Conservation Library

Email conservation director: mgoetting@mnbfn.org

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2012 B.A.S.S. Conservation Summit Podcasts

Aquatic plants: What’s out there, and why control it? by Dr. Mike Netherland, U.S. Army Corps of Engineers, and the University of Florida Center for Aquatic and Invasive Plants

Does chemical control change fish behavior? by Dr. Mike Allen, University of Florida

New trends in fish culture and stocking, by Jeff Koppelman, Missouri Department of Conservation

Illegal fish stocking, by Dr. Mike Allen, University of Florida

Effects of fishing on fish vulnerability to angling, by Dr. David Philipp, University of Illinois

Spatial patterns in bass habitat use and angling, by Dr. Mike Allen and Bryan Matthias, both of the University of Florida

Ways to prevent tournament mortality, by Gene Gilliland, Oklahoma Department of Wildlife Conservation

WI DNR: Evaluation of the Bass Fishing Tournament Pilot Program

http://dnr.wi.gov/fish/fishingtournaments/TournamentPilotProgramEvaluation.pdf

2006 National Survey of Fishing, Hunting, and Wildlife Associated Recreation Overview

2006 National Survey of Fishing, Hunting, and Wildlife Associated Recreation State Overview July 2007

Going Deep in the Name of Bass Research

Field and Stream spawning bass research article

Keeping Bass Alive: A Guidebook for Anglers and Tournament Organizers

Online copies available at ESPN

Hard copies of Keeping Bass Alive are available for $3.00 each, please contact the Conservation Department at (334) 272-9530 ext. 404 or conservation@bassmaster.com.

Hooks In or Out?

by Ralph Manns

Those of us who try to share the findings of scientific study with non-scientists are often frustrated. It seems very difficult to get the word out. We write about some important discovery, but find anglers, particularly the influential professional and TV bass anglers, either don't read the new information or dismiss the new scientific insights because they conflict with beliefs the anglers already hold.

Professional and TV anglers aren't the only ones to be slow in learning and applying the latest "word" from scientists. Biologists, particularly state fisheries workers are often too busy with their own assigned tasks to read all of the literature produced by other scientists. They continue to advise anglers to handle fish using outmoded procedures. Full Article

50 Ways to Leave Your Lover and a Few Good Ways to Kill Bass

September 3, 2004
by Vern Wagner
As a bass club member, and your Conservation Director, I seem to be spending, as much time working on bass conservation as I do fishing. And as a result I've had some opportunities to look at bass tournament mortality from a number of different perspectives. Research lab results, DNR and tournament study results, both with large and small tourneys. I'm working on tournament weigh-in guidelines for permitted events in Minnesota and to some degree B.A.S.S. tourneys such as the Classic. And with all the information out there, we are coming to believe that we need to move away from plastic bag weigh-ins or at least educate large and small tournament organizers of what not to do.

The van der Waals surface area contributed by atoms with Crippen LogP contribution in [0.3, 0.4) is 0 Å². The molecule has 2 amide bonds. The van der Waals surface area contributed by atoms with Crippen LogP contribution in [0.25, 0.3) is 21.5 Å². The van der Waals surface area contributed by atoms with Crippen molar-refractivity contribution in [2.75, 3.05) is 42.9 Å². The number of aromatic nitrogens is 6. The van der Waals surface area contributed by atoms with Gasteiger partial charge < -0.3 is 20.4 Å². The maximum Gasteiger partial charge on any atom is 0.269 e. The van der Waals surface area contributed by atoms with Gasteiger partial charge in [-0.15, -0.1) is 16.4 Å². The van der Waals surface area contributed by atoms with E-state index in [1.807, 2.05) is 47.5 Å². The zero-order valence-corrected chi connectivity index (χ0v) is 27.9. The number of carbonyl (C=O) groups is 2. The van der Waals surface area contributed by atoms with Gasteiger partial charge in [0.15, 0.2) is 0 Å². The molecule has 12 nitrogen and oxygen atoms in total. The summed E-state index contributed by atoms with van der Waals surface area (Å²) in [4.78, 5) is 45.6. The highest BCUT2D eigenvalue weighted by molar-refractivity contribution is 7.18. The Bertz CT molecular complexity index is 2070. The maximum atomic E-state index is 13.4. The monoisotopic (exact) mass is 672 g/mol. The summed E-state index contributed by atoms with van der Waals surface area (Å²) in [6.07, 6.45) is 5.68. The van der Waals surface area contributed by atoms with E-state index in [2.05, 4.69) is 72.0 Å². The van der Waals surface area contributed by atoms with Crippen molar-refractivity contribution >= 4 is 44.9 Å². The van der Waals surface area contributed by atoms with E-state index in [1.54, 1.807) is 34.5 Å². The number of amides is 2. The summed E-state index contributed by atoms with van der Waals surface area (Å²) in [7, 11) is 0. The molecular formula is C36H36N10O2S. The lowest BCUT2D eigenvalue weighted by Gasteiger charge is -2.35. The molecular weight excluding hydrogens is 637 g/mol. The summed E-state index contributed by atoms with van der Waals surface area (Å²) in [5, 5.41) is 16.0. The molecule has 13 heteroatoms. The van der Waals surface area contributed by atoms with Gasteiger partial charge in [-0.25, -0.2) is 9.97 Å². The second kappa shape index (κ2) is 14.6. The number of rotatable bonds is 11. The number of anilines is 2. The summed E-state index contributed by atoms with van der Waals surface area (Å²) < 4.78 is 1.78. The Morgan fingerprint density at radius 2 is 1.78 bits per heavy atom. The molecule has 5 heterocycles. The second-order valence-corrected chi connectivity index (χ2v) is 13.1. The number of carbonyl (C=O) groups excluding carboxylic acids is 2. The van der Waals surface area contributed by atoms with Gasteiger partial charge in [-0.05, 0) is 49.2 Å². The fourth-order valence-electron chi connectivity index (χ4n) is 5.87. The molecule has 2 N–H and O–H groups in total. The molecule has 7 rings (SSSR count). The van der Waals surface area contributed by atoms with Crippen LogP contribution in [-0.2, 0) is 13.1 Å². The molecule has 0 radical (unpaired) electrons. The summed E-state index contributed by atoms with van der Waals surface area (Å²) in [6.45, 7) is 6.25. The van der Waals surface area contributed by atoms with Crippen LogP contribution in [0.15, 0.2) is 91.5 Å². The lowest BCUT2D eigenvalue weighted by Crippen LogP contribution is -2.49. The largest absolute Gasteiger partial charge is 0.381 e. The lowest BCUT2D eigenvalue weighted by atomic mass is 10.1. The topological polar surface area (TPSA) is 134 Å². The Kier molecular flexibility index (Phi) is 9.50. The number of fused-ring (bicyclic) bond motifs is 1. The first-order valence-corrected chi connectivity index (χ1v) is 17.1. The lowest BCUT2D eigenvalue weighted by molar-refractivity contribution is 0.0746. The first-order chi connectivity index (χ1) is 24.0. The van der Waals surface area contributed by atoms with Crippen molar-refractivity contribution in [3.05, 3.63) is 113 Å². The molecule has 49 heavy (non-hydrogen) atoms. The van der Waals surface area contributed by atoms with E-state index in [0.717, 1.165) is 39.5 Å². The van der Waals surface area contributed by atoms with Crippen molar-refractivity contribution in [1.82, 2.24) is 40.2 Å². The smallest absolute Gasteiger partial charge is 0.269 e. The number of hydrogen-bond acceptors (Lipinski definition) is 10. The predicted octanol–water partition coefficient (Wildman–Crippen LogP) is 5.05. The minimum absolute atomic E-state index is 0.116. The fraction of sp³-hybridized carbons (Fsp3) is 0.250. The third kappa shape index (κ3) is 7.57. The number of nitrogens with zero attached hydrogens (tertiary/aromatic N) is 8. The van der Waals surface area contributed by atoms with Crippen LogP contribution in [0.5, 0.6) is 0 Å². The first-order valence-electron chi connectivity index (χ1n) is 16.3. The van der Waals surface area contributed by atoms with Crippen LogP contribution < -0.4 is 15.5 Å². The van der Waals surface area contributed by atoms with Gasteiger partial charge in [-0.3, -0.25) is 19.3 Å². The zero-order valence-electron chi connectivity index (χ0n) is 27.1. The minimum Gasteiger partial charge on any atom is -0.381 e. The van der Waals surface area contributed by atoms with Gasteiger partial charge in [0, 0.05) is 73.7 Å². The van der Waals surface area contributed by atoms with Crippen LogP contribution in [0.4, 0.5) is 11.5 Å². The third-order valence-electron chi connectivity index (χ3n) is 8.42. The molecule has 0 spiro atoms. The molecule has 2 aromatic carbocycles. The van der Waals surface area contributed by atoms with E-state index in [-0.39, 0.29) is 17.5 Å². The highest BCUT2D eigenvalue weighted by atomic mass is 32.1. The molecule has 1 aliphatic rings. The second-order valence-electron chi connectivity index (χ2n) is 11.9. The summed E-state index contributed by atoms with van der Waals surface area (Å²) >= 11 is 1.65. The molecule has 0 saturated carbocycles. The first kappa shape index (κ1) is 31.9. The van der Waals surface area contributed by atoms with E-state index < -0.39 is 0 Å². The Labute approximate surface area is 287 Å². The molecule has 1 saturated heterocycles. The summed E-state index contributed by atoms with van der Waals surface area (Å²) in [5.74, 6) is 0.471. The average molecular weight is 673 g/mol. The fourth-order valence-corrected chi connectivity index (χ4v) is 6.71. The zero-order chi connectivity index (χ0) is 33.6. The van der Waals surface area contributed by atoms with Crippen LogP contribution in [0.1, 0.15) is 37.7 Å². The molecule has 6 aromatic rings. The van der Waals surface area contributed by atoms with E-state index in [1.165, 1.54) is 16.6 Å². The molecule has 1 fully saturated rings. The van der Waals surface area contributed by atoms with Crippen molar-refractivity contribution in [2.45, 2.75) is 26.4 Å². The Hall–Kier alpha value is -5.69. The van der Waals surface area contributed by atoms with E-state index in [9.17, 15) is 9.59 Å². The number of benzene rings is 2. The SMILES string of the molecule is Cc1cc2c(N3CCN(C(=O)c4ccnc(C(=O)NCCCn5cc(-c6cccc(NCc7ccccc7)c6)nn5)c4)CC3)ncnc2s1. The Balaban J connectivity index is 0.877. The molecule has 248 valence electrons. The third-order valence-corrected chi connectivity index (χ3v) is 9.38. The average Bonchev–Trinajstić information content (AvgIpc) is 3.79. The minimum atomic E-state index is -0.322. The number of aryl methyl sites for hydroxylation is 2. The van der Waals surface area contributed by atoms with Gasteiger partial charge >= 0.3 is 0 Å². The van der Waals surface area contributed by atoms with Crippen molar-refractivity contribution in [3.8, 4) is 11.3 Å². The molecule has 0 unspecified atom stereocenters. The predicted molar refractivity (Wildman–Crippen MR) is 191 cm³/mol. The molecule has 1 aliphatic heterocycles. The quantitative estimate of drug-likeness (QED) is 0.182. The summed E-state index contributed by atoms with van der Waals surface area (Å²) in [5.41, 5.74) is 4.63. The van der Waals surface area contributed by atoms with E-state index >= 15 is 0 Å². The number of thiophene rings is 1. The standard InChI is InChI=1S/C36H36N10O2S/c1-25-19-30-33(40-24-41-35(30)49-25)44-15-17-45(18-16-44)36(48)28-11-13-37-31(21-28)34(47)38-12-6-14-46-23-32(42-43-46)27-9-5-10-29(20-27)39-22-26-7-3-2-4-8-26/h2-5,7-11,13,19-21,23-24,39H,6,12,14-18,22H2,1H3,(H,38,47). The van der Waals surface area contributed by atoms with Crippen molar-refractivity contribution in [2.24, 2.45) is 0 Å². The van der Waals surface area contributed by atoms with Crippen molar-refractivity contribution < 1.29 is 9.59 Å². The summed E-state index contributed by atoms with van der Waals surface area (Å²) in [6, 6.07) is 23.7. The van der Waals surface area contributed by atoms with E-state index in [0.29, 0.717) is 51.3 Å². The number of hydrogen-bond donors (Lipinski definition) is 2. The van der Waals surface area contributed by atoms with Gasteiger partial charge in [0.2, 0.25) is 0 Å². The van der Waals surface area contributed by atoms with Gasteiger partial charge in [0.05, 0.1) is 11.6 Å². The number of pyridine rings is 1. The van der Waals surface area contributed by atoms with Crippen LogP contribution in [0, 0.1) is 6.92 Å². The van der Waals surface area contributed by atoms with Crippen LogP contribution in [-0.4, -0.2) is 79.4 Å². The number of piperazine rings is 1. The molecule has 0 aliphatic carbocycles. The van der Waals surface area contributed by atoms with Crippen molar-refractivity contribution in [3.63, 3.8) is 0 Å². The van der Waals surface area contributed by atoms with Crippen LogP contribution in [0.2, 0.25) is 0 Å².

The best system and one that we will likely see soon is a in-water weigh-in scale. This is a scale that can handle having a tub with 4-5 gallons of water and can be "zeroed" between each catch of fish. Fish can be then held in a oxygenated tank, in a perforated bag or basket until being weighed and transferred to the weigh-in tank, and then released.

When using a plastic bag and placing a number of fish in it the water in that bag reaches a lethal oxygen level in less then two minutes. And while it will appear that most of these fish will swim away, the hypoxia effect usually results in death within a few days. So, while most of us think that the few seconds that we are bumping fish, wrapping them tight and weighing them, is with-in "safe levels", when this stress is added to an extended period in bag, hypoxia becomes fatal. It also follows that larger fish reach toxic levels quicker due to their needs for H0.

If clubs are to continue to use plastic bags, an improvement would be to instruct guys not to bag fish until instructed to do so, weigh by boat number and control the bags. Only having one bag (two if more then 5lbs of fish) so the second boat couldn't begin bagging until a bag was available. This will slow down the weigh-in, and make guys ready to roll even more impatient then normal, but it is a price and ethic that needs to be practiced by both large and small tournaments. Better for us as bass anglers to make changes, then letting government and the public impose sanctions that are illogical. One big tournament fish kill on a lake can galvanize the sentiment the entire area against tournaments.

I figure it will take years to get the real hard-cores singing out of the new weigh-in song book. Please email me your snail mail address. I have a booklet titled "Keeping Bass Alive" that I'd like send you.
Largemouth Bass Virus
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